My Love Letter to SOFIA

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In November, I was evaluating frameworks to help me build web applications in Java. My background includes constructing several in PHP using Dreamweaver. I had done a couple of “messy” projects using Servlets, JSP and Taglibs, but I wanted to get real experience with what Java, my “native” language, had to offer. While I was looking for a job, I took the time to evaluate the web application frameworks that were available. I already knew about Struts, and excitedly dug into the Manning Struts in Action book.

I read the entire thing, and was kind of puzzled. I didn’t see anything in there that dealt with the problems I was familiar with, and the areas of flexibility that it offered didn’t add as much value for me as I had expected. Still, though, I knew Struts was famous, and was confident that I could at least use it.

What I wanted, in addition, was a “last mile” solution for doing my web design. I knew that Dreamweaver didn’t have the greatest level of support for JSP tags. It was this search that led me to SOFIA. I downloaded the platform, went through the tutorial and looked over the examples. That was all it took for me to dispatch Struts from my toolkit and use SOFIA in its place.

Here’s a list of the other bonuses that I got from SOFIA within the first two weeks.

“Live Page” view in Dreamweaver, via the translator servlet

This was exactly what I was looking for with my search in the first place.

Java-code free JSP pages

Java code on JSP pages is ugly, unrenderable by Dreamweaver, difficult to debug, nigh-impossible for web designers to work with, etc.

Swing-like coding of pages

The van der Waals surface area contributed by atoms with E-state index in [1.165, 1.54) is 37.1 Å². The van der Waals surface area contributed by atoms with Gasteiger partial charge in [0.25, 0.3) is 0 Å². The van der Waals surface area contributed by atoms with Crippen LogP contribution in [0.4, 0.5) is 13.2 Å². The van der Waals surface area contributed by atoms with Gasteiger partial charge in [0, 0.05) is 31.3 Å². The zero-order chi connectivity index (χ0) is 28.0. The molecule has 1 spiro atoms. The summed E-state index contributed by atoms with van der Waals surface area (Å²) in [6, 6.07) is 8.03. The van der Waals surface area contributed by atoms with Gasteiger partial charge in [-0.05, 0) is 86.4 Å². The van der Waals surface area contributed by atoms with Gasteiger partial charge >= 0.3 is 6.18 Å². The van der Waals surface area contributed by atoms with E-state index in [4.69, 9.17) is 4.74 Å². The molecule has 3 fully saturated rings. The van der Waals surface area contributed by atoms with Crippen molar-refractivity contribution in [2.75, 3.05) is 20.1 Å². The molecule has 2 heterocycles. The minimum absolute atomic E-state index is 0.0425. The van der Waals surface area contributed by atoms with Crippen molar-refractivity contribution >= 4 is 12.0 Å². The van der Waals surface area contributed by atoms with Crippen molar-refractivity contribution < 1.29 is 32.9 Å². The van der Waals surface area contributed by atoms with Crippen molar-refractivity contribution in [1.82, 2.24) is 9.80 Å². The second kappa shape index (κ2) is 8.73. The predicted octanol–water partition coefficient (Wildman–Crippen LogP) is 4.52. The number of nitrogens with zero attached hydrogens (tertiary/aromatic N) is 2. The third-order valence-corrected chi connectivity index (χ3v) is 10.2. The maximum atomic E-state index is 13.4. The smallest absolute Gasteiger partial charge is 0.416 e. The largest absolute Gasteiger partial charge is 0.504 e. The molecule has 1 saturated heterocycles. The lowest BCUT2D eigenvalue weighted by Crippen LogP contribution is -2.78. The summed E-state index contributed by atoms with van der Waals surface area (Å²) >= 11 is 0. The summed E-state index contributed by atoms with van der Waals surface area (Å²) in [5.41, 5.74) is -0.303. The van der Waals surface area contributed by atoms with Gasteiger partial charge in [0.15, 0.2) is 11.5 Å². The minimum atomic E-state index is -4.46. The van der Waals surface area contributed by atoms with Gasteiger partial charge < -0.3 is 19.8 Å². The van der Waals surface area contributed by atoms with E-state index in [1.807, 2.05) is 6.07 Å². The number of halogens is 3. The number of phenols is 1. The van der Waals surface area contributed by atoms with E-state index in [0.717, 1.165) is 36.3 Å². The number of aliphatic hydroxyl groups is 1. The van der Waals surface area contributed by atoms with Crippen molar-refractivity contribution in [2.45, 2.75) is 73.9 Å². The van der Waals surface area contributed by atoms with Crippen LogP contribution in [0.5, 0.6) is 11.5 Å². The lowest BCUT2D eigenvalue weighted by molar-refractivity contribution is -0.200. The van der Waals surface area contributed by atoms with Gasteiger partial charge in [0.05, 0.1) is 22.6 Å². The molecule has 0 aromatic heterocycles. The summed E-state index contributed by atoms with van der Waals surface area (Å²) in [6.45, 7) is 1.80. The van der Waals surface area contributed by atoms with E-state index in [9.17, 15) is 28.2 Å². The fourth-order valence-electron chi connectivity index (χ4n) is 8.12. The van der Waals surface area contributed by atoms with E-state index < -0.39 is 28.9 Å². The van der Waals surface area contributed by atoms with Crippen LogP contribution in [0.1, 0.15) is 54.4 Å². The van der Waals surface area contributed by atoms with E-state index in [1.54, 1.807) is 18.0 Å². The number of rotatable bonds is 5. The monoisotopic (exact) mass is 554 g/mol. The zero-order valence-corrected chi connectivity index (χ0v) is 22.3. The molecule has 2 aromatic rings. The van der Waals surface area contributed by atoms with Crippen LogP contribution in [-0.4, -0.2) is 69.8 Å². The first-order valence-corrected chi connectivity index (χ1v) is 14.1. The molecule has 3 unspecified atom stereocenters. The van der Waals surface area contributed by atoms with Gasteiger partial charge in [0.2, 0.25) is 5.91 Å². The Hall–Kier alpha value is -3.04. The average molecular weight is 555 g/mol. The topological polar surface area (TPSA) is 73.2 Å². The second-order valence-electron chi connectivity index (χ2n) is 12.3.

I’ve since seen other frameworks that have similar MVC coding techniques, but I still like SOFIA’s the best. I’d had exposure to Swing in the past, and this capability made coding SOFIA controllers a snap to get right into. Suddenly, worrying about which submit button was pressed was a thing of the past. You can have a submit button for each row in a DataStore and you’re one event.getRow() call away from figuring out exactly what to do with what set of data.

Trivial in-IDE debugging

Set breakpoints in your controller code and watch your page execute just as a standard Java application would. This one still makes me very happy.

Professional construction and power

The SOFIA team has been at this for quite some time. You might find their philosophy regarding SOFIA’s open source status an interesting read. I don’t have to read a book to reap the benefits of the long, hard road that the SOFIA developers have travelled; they’ve left a framework behind instead. (Not that I mind reading! I love it.) They provide solutions to many advanced problems, and some quite interesting features that I’m still learning about.

Support and flexibility

SOFIA does not use any bean or POJO persistence strategy itself, opting for SQL. I felt that Hibernate more closely fit my needs in terms of database access and use. Even though SOFIA doesn’t particularly have a use for it, there was a BeanDataStore ready for me to use and adapt. In addition, the SOFIA team has been nothing but helpful in helping me through troubles, and the user community is a fairly active one.

I don’t anticipate leaving SOFIA any time soon; they’ve enabled me to focus on the problems my application faces, and not on data interface and plumbing. I’m fortunate that I’m doing green field work, but if you’re fortunate enough not to be tied in already, I couldn’t recommend SOFIA more highly.